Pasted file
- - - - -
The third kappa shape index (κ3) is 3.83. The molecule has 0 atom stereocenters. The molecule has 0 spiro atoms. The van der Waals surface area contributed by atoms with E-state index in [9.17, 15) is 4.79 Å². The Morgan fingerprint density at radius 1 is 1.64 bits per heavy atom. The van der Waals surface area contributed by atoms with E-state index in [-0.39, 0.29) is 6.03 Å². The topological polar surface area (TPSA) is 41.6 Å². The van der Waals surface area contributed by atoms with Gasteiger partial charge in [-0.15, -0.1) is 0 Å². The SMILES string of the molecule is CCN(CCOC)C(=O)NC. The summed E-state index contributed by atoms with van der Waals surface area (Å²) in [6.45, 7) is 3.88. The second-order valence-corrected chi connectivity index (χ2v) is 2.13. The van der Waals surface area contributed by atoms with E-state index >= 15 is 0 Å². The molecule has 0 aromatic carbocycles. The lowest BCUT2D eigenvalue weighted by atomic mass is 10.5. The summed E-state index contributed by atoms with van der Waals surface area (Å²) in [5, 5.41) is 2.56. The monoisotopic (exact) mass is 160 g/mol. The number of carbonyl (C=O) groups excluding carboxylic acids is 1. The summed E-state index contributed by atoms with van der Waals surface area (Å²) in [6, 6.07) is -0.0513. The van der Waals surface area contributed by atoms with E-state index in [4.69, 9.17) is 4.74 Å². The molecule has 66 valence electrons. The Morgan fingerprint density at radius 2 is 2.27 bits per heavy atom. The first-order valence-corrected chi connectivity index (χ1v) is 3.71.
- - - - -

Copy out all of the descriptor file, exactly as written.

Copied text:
The third kappa shape index (κ3) is 3.83. The molecule has 0 atom stereocenters. The molecule has 0 spiro atoms. The van der Waals surface area contributed by atoms with E-state index in [9.17, 15) is 4.79 Å². The Morgan fingerprint density at radius 1 is 1.64 bits per heavy atom. The van der Waals surface area contributed by atoms with E-state index in [-0.39, 0.29) is 6.03 Å². The topological polar surface area (TPSA) is 41.6 Å². The van der Waals surface area contributed by atoms with Gasteiger partial charge in [-0.15, -0.1) is 0 Å². The SMILES string of the molecule is CCN(CCOC)C(=O)NC. The summed E-state index contributed by atoms with van der Waals surface area (Å²) in [6.45, 7) is 3.88. The second-order valence-corrected chi connectivity index (χ2v) is 2.13. The van der Waals surface area contributed by atoms with E-state index >= 15 is 0 Å². The molecule has 0 aromatic carbocycles. The lowest BCUT2D eigenvalue weighted by atomic mass is 10.5. The summed E-state index contributed by atoms with van der Waals surface area (Å²) in [5, 5.41) is 2.56. The monoisotopic (exact) mass is 160 g/mol. The number of carbonyl (C=O) groups excluding carboxylic acids is 1. The summed E-state index contributed by atoms with van der Waals surface area (Å²) in [6, 6.07) is -0.0513. The van der Waals surface area contributed by atoms with E-state index in [4.69, 9.17) is 4.74 Å². The molecule has 66 valence electrons. The Morgan fingerprint density at radius 2 is 2.27 bits per heavy atom. The first-order valence-corrected chi connectivity index (χ1v) is 3.71.